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How to Celebrate American Education Week in Your School Community

By Jennifer L.M. Gunn November 13, 2017

With dedicated teachers, administrators, and other school staff, public schools are there every day for every student, preparing tomorrow’s leaders. That’s why, during November, we celebrate public schools during American Education Week. Take part in this national event with a few celebration ideas below, and share online using the hashtag #PublicSchoolsForAll and #AEW2017. Monday, Nov…. Read More

An Open Letter to Teachers Everywhere on World Teachers' Day

By The Concordia University-Portland Enrollment Team October 5, 2017

Dear teachers everywhere, You have the most exciting, fulfilling, exhausting, overwhelming, incredible job that exists today. That’s a bold statement, yes. But you do. When you’re in the classroom, you put everything going on in your own life on hold so that you can be present, so that you can nurture the minds and hearts… Read More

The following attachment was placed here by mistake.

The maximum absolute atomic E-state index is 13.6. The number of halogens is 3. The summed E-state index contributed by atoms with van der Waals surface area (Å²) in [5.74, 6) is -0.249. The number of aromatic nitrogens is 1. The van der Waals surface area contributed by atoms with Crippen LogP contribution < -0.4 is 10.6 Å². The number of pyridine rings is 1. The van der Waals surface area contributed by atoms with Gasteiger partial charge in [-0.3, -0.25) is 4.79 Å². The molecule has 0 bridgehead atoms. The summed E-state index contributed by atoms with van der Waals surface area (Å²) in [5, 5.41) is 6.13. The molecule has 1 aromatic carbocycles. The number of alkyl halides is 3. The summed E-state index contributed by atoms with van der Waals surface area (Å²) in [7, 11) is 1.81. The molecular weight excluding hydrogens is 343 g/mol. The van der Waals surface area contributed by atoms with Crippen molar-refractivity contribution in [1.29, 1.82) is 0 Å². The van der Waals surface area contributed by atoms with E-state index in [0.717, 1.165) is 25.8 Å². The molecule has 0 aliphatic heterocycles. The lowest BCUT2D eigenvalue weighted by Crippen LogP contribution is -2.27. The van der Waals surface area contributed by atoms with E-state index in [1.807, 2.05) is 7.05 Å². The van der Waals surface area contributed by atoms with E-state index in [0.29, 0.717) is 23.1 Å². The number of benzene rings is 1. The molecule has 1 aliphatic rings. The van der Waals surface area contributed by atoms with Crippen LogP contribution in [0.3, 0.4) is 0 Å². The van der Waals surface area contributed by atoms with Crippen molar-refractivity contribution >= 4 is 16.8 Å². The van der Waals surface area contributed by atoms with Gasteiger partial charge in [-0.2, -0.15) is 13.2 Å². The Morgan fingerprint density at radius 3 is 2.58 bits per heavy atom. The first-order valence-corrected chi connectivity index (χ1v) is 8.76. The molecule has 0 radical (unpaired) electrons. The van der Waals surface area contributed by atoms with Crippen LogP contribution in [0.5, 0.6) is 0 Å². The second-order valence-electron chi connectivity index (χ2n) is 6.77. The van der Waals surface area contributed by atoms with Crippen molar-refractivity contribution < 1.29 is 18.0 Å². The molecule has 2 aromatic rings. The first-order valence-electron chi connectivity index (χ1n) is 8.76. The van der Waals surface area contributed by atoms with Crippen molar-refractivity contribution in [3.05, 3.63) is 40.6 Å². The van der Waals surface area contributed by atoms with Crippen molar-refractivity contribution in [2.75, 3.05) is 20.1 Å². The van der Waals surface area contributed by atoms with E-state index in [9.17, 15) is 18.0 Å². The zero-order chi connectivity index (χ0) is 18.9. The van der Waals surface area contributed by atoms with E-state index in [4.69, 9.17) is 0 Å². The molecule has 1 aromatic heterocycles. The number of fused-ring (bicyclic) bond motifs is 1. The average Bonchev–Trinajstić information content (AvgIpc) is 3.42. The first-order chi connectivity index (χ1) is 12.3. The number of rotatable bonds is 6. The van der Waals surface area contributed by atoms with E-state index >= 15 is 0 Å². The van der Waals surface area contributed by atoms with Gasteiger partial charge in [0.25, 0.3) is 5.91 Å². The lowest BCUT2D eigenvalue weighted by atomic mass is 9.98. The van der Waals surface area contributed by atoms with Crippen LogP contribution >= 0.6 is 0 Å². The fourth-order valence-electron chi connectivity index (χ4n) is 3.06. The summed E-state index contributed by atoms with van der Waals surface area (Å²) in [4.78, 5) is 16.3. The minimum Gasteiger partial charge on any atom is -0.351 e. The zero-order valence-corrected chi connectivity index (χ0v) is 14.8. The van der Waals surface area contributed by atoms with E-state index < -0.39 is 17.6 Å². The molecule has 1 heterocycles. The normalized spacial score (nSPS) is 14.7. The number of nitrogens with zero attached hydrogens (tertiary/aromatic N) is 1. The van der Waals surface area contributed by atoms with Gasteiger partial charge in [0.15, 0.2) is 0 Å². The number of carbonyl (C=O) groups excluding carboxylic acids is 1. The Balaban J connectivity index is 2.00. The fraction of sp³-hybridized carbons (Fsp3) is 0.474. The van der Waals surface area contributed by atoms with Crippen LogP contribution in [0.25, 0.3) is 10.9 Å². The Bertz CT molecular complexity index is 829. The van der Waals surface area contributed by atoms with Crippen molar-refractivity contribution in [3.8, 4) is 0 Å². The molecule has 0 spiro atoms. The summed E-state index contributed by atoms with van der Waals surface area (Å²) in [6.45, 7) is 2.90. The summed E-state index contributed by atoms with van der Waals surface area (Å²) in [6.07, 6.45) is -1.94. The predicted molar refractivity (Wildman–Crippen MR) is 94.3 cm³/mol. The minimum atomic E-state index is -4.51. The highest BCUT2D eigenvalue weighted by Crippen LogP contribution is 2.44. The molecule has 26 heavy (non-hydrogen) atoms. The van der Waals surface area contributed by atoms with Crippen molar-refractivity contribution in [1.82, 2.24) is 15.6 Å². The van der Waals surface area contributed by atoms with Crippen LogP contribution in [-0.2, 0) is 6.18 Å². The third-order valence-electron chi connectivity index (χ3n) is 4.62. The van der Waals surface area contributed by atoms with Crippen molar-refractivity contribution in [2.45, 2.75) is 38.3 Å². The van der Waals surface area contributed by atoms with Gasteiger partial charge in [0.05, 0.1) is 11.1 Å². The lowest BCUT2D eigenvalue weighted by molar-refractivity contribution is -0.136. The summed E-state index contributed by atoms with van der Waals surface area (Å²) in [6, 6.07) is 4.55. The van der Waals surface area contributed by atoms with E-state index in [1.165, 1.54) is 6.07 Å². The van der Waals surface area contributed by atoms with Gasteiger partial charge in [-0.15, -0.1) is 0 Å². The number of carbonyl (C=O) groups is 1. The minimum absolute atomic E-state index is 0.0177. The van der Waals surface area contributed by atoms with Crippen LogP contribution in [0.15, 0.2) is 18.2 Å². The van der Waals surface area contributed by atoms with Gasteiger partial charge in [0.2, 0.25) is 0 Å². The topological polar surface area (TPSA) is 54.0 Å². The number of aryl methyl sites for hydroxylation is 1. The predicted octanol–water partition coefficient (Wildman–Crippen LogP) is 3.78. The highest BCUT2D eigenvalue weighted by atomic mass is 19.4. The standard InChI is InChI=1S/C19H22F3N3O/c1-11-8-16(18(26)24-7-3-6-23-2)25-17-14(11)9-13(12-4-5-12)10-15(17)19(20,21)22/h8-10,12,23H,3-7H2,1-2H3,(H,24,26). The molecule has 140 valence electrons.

AHA! helps teens learn “peace-building” techniques to help end violence in schools. Founded in 1999 shortly after the Columbine school tragedy, AHA! (short for Attitude, Harmony and Achievement) is a volunteer-driven non-profit that provides compassion training to teenagers in Santa Barbara, California. “Research is conclusive that compassion training and social emotional learning programs assist children… Read More